"Foi no governo do PT para frente. O Lula e o PT institucionalizaram a corrupção. Houve essa criação de núcleos, com divisão de tarefas entre os integrantes, em estados, ministérios, fundos de pensão, bancos, BNDES. O resultado é que hoje o Estado brasileiro está dominado por organizações criminosas. O modelo do PT foi reproduzido por outros partidos"
"Lula and PT institutionalized corruption. There was this creation of nuclei, with division of tasks among the members, in states, ministries, pension funds, banks, BNDES. The result is that today the Brazilian state is dominated by criminal organizations. The PT model was reproduced by other parties"
While PT certainly didn't create corruption in Brazil, it was brought to whole new levels during its government.
To anyone interested in why brazilians elected far-right candidate Jair Bolsonaro in 2018, it was mostly due to fear of PT returning to power. This was fear was greatly strengthened by the fact that PT has strong ties to Venezuela's current government (people were afraid that Brazil would become the next Venezuela). Also see: https://en.wikipedia.org/wiki/Foro_de_S%C3%A3o_Paulo
While there were better alternatives, Jair Bolsonaro was the only candidate that stood a chance of winning, so most of his votes were anti-PT instead of pro-Bolsonaro.
Joesley would seem to be very interested in blaming the PT in his statements: in addition to getting out of jail, he would help pull a leftist party out of power. From January 2nd to August 2019, the value of JBS shares almost tripled, breaking consecutive records. Coincidence?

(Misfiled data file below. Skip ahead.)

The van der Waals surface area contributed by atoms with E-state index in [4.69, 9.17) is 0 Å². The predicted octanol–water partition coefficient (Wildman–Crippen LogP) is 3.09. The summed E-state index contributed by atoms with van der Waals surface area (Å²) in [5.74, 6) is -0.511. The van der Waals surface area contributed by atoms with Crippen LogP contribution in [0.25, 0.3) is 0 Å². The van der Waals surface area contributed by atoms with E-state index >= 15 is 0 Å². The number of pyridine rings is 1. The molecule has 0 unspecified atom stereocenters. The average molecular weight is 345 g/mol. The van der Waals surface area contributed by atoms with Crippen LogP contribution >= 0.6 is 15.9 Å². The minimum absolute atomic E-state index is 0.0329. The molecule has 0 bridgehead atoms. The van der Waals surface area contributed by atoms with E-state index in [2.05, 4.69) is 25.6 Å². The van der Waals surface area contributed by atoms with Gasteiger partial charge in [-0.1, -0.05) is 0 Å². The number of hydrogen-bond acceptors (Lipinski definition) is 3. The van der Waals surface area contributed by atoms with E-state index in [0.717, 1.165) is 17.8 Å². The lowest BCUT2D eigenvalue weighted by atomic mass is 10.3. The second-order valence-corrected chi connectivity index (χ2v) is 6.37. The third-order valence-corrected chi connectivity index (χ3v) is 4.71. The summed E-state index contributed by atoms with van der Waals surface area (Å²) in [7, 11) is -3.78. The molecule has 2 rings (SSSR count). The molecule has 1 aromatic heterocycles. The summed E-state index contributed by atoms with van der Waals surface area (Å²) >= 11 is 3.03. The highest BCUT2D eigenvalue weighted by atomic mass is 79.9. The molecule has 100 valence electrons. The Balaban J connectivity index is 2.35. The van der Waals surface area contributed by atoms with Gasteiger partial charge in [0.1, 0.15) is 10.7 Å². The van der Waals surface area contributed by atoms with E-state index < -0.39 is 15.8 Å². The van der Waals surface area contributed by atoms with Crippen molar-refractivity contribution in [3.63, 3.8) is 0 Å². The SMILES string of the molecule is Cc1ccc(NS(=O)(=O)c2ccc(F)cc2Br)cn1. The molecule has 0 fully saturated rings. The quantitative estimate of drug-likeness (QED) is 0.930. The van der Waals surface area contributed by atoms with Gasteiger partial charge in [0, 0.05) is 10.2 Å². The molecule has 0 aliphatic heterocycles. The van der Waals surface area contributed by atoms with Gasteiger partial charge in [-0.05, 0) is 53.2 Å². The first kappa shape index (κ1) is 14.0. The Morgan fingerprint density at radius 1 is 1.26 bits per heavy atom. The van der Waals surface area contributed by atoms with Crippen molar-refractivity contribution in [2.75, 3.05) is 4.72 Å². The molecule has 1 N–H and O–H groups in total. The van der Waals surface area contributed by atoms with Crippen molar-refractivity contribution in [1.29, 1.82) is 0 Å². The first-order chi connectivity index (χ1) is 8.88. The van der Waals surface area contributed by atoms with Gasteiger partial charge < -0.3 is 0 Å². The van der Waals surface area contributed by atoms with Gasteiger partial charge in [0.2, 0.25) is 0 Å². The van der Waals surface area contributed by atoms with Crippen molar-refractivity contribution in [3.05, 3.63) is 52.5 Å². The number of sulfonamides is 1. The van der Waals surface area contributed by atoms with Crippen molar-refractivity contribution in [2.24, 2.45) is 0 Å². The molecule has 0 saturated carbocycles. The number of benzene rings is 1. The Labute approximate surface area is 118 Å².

And in the last presidential elections, the favorite in the polls was Lula, unbeatably. He was soon convicted without substantial evidence, based only on testimony from people who had personal interests in the conviction. The lawsuit had a trial in record time. The judge who convicted Lula was named Jair Bolsonaro's Minister of Justice.
Chats and voice messages began to leak shortly thereafter, initially through reporter Gleen Greenwald. Conversations between Judge Moro and the prosecutors, showing their partiality, collaboration and mutual interest in the conviction of Lula.
It seems very difficult to believe that it is PT's fault. And looking at the history of JBS stock value, it seems to me that JBS's meteoric growth is happening during the Bolsonaro government, and at the expense of the Amazon rainforest.
Most of the anti-PT sentiment was fueled by the media, which wanted a right-wing government back. It spectacularly backfired since Bolsonaro is anti-media.
Brazil has a a more diverse economy. Even though PT left Brazil in economic crisis, it surely wouldn't fall as much is Venezuela (which had an oil dependent economy when oil prices dropped dramatically).
I'm merely explaining the sentiment that took over the country and resulted in Bolsonaro being elected.
> Most of the anti-PT sentiment was fueled by the media, which wanted a right-wing government back
It seems to me that mainstream media was constantly attacking Bolsonaro during the election, so may I ask what is your evidence for claiming media wanted a far-right government?
> t seems to me that mainstream media was constantly attacking Bolsonaro during the election, so may I ask what is your evidence for claiming media wanted a far-right government?